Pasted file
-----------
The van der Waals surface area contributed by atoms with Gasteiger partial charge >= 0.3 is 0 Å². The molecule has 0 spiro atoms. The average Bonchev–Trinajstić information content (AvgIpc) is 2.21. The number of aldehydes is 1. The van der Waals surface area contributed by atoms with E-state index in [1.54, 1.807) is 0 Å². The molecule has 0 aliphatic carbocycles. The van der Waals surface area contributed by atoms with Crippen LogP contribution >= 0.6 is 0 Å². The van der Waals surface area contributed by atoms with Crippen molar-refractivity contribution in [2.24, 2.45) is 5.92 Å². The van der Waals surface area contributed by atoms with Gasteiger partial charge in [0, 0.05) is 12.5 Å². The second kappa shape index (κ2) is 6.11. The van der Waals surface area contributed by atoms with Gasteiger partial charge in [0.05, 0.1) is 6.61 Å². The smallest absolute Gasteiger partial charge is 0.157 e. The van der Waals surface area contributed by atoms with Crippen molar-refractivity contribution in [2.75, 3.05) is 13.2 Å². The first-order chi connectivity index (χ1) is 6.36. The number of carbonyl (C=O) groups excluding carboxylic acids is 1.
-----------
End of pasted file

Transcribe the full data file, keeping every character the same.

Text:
The van der Waals surface area contributed by atoms with Gasteiger partial charge >= 0.3 is 0 Å². The molecule has 0 spiro atoms. The average Bonchev–Trinajstić information content (AvgIpc) is 2.21. The number of aldehydes is 1. The van der Waals surface area contributed by atoms with E-state index in [1.54, 1.807) is 0 Å². The molecule has 0 aliphatic carbocycles. The van der Waals surface area contributed by atoms with Crippen LogP contribution >= 0.6 is 0 Å². The van der Waals surface area contributed by atoms with Crippen molar-refractivity contribution in [2.24, 2.45) is 5.92 Å². The van der Waals surface area contributed by atoms with Gasteiger partial charge in [0, 0.05) is 12.5 Å². The second kappa shape index (κ2) is 6.11. The van der Waals surface area contributed by atoms with Gasteiger partial charge in [0.05, 0.1) is 6.61 Å². The smallest absolute Gasteiger partial charge is 0.157 e. The van der Waals surface area contributed by atoms with Crippen molar-refractivity contribution in [2.75, 3.05) is 13.2 Å². The first-order chi connectivity index (χ1) is 6.36. The number of carbonyl (C=O) groups excluding carboxylic acids is 1.